No question about it, the best season for a spectacular window view was autumn. It will be quite a while until we see anything to match these fall colors.
The river front clean-up is continuing despite shutdowns in many other parts of the city, and we have (a lot of) time to wait, especially now.

Friday, April 24, 2020

Friday Funnies

Truly social distancing with inanimate objects (unlike some humans have not been doing).


We hope that everyone is doing well in these very unusual times on non-contact. Get out and go for a walk if you can. This shot was taken during one of our recent walks around the neighborhood.
Enjoy Your Weekend, Everyone

Tuesday, April 21, 2020

How to Watch for FREE

Spoiler Alert: I make no claims as to the usability and content of the streaming sites mentioned here. I’ve used Hoopla and Kanopy which offer Free streaming through my library and no ads and have tried a few sites as noted below. (No links in this post, you can search online for the sites.)

Budgets are being stretched more than ever now, but did you know that you can stream FREE movie and TV entertainment ? 

Now that we have unlimited home time, I've been online quite a bit a lot and have learned a lot too. Like others, we have paid subscriptions to streaming services, Netflix, Acorn TV and Amazon Prime, but who doesn't like something that's totally Free?  And, there's plenty of other things to spend $$ on these days — hand sanitizer, gloves, masks to help keep us safe in this current COVID-19 crisis.

That's right, there's no $$ needed and, better yet, some sites don't even require a sign-in account. There are no-cost, totally Free alternatives, that offer legal movies and TV shows that you can watch on smart TVs, media streamers and mobile devices.

OK, you may forego original, exclusive content that paid services provide and ads may come with many of these viewing choices. After all, commercials are how these services pay their costs. On the plus side, ads will let you get some popcorn and snacks.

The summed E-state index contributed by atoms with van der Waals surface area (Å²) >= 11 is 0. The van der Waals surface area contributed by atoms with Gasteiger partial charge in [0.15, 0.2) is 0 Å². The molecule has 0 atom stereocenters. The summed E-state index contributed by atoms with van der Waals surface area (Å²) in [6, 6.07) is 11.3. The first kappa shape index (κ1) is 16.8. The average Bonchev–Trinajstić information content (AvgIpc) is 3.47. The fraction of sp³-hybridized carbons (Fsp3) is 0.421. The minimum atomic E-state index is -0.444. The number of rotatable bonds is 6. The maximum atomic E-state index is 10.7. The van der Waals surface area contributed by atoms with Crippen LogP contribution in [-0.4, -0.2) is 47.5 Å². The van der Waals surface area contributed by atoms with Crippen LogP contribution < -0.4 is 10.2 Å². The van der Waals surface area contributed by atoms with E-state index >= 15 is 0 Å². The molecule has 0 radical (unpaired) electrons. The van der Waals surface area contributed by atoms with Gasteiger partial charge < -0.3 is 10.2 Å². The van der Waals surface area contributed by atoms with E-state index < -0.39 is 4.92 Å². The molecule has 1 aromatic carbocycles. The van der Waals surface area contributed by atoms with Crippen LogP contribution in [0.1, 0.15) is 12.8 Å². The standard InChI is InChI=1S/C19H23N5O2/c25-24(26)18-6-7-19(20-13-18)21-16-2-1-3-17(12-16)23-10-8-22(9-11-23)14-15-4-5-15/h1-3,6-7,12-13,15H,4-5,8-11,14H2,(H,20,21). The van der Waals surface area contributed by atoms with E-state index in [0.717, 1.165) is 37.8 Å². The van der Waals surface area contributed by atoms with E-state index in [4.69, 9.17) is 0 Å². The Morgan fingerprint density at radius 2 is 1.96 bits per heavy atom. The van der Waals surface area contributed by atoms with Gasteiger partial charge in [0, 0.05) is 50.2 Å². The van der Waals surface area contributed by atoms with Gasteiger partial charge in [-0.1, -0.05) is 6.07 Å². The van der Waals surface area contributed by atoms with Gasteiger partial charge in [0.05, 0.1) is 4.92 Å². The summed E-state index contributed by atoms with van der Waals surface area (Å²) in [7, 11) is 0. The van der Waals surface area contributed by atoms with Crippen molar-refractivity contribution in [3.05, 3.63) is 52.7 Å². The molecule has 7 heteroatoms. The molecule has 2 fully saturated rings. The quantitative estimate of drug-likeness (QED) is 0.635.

Hoopla and Kanopy are two streaming services that let me stream free with my library card through the Nashua Public Library. Your local library may offer a similar service.

Hoopla bills its digital media services as having your public library at your fingertips, anytime and anywhere. Usage requires a library card, then you can borrow movies and TV shows to watch on a computer, tablet, cell phone or TV, also music, books, audiobooks and comics. There’s a lot of titles.  After borrowing a title, I have 72 hours/3 days to watch. The library sets the number of monthly borrows; mine has a limit of 4. Hoopla's mobile apps have a download option for offline viewing.

Kanopy is another streaming service available to holders of a public library card. This commercial-free service, which started in Australia, has a large catalog of ad-free critically acclaimed movies, documentaries, indie films, award-winning foreign films, TV shows, and choices for younger viewers. Its library includes titles from the esteemed Criterion Collection. A new Kanopy Kids section allows unlimited plays. Like Hoopla, there's a monthly limit, which my library sets at 10 and my  watch list carries over to the next month. The monthly viewing allowance resets at the start of each month. Check the website to see if your library offers Kanopy.


The Internet Archive is home to all things in the public domain, including a lot of great vintage feature-length movies. Public domain basically means old and/or mostly black-and-white, which makes this site ideal to find classic films, such as His Girl FridayThe Strange Loves of Martha Ivers and SuddenlyThere's no cost to use the service, no account is needed, but creating one lets you mark favorites. The library contains classic full-length films, to daily alternative news broadcasts, cartoons and concerts uploaded by Archive users. Some videos are available for free download. I've been watching episodes of Alfred Hitchcock Presents, a show from the mid-1950s.

Tubi features thousands of free commercial movies and hours of streaming video content
from the libraries of Warner Brothers, Paramount, Lionsgate and MGM and more than 20,000 titles. There's no subscription fees, but commercials are included. You can watch movies and television shows anywhere, including classic TV shows (Bonanza, Dick Van Dyke, Family Affair, Father Knows Best, Unsolved Mysteries are a few. The drawback is that not all seasons are available. Other fun categories include: Not on Netflix, Only Free on Tubi, Highly Rated on Rotten Tomatoes, and Movie Night. You can stream Tubi online or on Android, iOS, Roku, Apple TV, Amazon Fire TV, Xfinity X1, Xbox, Samsung Smart TVs, Sony Smart TVs, PlayStation. To make a watch list, you need to create an account, but it's not needed to just stream. I watched a movie online last week with only 1 commercial break in the 90-minute film, but unsure if this holds true for all.